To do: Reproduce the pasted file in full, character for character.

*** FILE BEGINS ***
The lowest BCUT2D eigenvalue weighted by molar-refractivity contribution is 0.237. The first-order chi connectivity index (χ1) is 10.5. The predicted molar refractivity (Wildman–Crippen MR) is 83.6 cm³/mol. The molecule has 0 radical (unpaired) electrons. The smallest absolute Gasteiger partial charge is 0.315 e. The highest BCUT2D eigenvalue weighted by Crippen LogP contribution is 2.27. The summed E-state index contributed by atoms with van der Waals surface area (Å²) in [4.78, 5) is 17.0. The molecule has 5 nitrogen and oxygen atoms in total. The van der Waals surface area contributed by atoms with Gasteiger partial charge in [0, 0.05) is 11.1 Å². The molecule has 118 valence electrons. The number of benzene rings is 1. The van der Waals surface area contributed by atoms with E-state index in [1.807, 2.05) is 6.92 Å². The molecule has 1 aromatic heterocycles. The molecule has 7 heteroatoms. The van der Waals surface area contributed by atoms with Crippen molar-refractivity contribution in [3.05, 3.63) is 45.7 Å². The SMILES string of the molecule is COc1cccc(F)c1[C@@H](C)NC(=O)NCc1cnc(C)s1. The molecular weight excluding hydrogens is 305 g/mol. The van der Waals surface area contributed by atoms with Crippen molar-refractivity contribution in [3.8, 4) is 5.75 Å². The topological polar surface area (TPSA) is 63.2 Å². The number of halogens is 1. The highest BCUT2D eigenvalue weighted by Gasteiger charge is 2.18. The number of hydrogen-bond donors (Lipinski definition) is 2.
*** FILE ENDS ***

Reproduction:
The lowest BCUT2D eigenvalue weighted by molar-refractivity contribution is 0.237. The first-order chi connectivity index (χ1) is 10.5. The predicted molar refractivity (Wildman–Crippen MR) is 83.6 cm³/mol. The molecule has 0 radical (unpaired) electrons. The smallest absolute Gasteiger partial charge is 0.315 e. The highest BCUT2D eigenvalue weighted by Crippen LogP contribution is 2.27. The summed E-state index contributed by atoms with van der Waals surface area (Å²) in [4.78, 5) is 17.0. The molecule has 5 nitrogen and oxygen atoms in total. The van der Waals surface area contributed by atoms with Gasteiger partial charge in [0, 0.05) is 11.1 Å². The molecule has 118 valence electrons. The number of benzene rings is 1. The van der Waals surface area contributed by atoms with E-state index in [1.807, 2.05) is 6.92 Å². The molecule has 1 aromatic heterocycles. The molecule has 7 heteroatoms. The van der Waals surface area contributed by atoms with Crippen molar-refractivity contribution in [3.05, 3.63) is 45.7 Å². The SMILES string of the molecule is COc1cccc(F)c1[C@@H](C)NC(=O)NCc1cnc(C)s1. The molecular weight excluding hydrogens is 305 g/mol. The van der Waals surface area contributed by atoms with Crippen molar-refractivity contribution in [3.8, 4) is 5.75 Å². The topological polar surface area (TPSA) is 63.2 Å². The number of halogens is 1. The highest BCUT2D eigenvalue weighted by Gasteiger charge is 2.18. The number of hydrogen-bond donors (Lipinski definition) is 2.